Looking to find a cheap Lyft or Uber insurance quote? Definitely an important yet puzzling question for any current or potential driver for Uber, Lyft, or any other Transportation Network Company (TNC). While not quite as puzzling as “what is that stain in my back seat?”, it can be a puzzling question nonetheless.
Problem is, there are so few companies out there doing Uber insurance right now is what really complicates the problem. Further, the few options there are can differ from what they cover, where you find them and how well they serve your use.
Full disclosure: You may already know that I am an independent insurance agent. However, I am going to make every effort to be as objective as possible despite the fact that I am a firm believer in myself and the value that an independent agent can provide. I mean, if I didn’t believe an independent agent was the best way to buy insurance, I have no business being in business. That being said, not all of your options utilize independent agents but I hope to give them equal consideration here. That being said, on we go…
I assume you are familiar with the concept of “Periods 1, 2 and 3” in the TNC process and have an idea how TNCs like Uber and Lyft work. If not, refer to my previous article.
What happens if I don’t tell my insurance company I am driving for Lyft or Uber and I have an accident?
Unfortunately, this is currently the most common of all ‘options’. This “Ostrich Approach” as I call it can have many unfortunate results when the accident happens ranging from your claim being denied and policy canceled all the way to being charged with insurance fraud (a felony) if you lie about the use of your vehicle to the claims investigator.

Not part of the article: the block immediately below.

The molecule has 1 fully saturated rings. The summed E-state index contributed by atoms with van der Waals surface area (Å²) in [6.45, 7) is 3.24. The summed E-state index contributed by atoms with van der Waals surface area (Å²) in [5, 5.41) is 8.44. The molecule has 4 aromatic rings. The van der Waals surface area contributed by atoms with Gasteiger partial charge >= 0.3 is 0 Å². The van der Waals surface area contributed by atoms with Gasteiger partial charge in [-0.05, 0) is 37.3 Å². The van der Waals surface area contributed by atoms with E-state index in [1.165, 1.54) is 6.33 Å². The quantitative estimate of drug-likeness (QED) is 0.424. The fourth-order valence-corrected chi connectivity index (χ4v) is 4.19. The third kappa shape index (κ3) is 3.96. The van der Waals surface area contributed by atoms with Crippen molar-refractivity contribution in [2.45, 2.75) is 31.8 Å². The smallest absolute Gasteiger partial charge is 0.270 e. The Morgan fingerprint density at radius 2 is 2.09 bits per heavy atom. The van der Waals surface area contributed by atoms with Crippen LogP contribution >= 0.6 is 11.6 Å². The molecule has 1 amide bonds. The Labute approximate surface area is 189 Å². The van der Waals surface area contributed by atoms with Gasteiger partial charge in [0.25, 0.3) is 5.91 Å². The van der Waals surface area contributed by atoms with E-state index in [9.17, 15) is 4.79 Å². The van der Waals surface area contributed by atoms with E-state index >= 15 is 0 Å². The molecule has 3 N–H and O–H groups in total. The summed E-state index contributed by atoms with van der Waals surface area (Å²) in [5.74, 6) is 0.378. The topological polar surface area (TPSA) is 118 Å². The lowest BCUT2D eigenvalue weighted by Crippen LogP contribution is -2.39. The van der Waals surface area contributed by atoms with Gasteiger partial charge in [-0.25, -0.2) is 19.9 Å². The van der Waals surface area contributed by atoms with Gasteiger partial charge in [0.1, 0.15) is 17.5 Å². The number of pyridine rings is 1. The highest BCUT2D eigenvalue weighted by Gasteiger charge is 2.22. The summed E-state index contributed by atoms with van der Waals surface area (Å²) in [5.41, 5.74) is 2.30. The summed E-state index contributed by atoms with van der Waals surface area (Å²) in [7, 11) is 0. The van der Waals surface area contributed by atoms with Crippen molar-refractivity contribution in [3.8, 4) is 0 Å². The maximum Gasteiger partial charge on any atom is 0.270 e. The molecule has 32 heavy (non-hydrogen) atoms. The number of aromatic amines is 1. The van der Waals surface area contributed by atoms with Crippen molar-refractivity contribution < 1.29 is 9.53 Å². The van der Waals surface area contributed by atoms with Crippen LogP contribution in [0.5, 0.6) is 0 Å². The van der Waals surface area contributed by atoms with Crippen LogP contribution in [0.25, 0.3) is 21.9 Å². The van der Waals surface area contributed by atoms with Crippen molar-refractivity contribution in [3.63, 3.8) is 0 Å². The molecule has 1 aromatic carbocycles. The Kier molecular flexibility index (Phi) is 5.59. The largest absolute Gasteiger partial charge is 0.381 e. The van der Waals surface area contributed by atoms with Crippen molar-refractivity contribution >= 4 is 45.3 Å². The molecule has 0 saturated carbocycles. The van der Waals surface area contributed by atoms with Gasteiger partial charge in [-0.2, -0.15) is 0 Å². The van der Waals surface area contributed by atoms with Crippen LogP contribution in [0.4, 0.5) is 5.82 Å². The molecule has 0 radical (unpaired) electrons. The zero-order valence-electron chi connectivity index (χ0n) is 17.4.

What’s the cheapest Lyft and Uber insurance option for me?
None! That’s right I said “none” and even added an exclamation point at the end! Of course that’s the cheapest because it costs nothing. Theoretically if you never drove the car except while driving or a TNC, you could let the company’s insurance take care of the liability needed. BUT, aside from being a requirement for both Uber and Lyft, California law requires it to register your car, and Officer Meanie won’t want to hear you explain why you can’t provide proof of insurance when you get pulled over. So this really isn’t a practical option.
Getting real: What can you actually do about Lyft and Uber insurance?
When it comes right down to it, all you need to carry is the state mandated minimum Liability of $15,000 per person/$30,000 per accident and $5,000 for property damage. That gets your car registered and makes the TNCs happy. However, for most people this just doesn’t make sense. You are going to want other coverages such as Uninsured Motorist, Towing and others that are inexpensive yet quite valuable. But if you absolutely, positively cannot afford an extra $5 per month for the extra coverages, state minimum will work.
What options are out there for Lyft and Uber insurance in California?
I mentioned in my prior article that currently there are eight companies approved for TNC insurance in California, however, not all are yet offering the coverage. So what is available now and what do they cover?
Mercury Insurance: Mercury has an endorsement to extend their policy to cover Period 1. It then lets the TNC’s coverage to take over for Periods 2 and 3. The cost is only a rather modest increase, essentially the equivalent of rating the vehicle as commercial rather than personal use. While that seems like it could be huge, it really isn’t as bad as switching it to a full-blown livery-use (taxicab) policy. Click here for a Mercury Insurance quote.
Farmers: Like Mercury, their policy can be endorsed to extend coverage to Period 1. Adding that policy only results in an increase of 8% over their normal rates. Unfortunately, while interviewing a Farmers’ agent I learned they are only interested in writing part-time drivers. Full time drivers are ineligible for the program. Their guidelines did not say what constitutes part-time vs. full-time, though. Click here for a Farmers quote.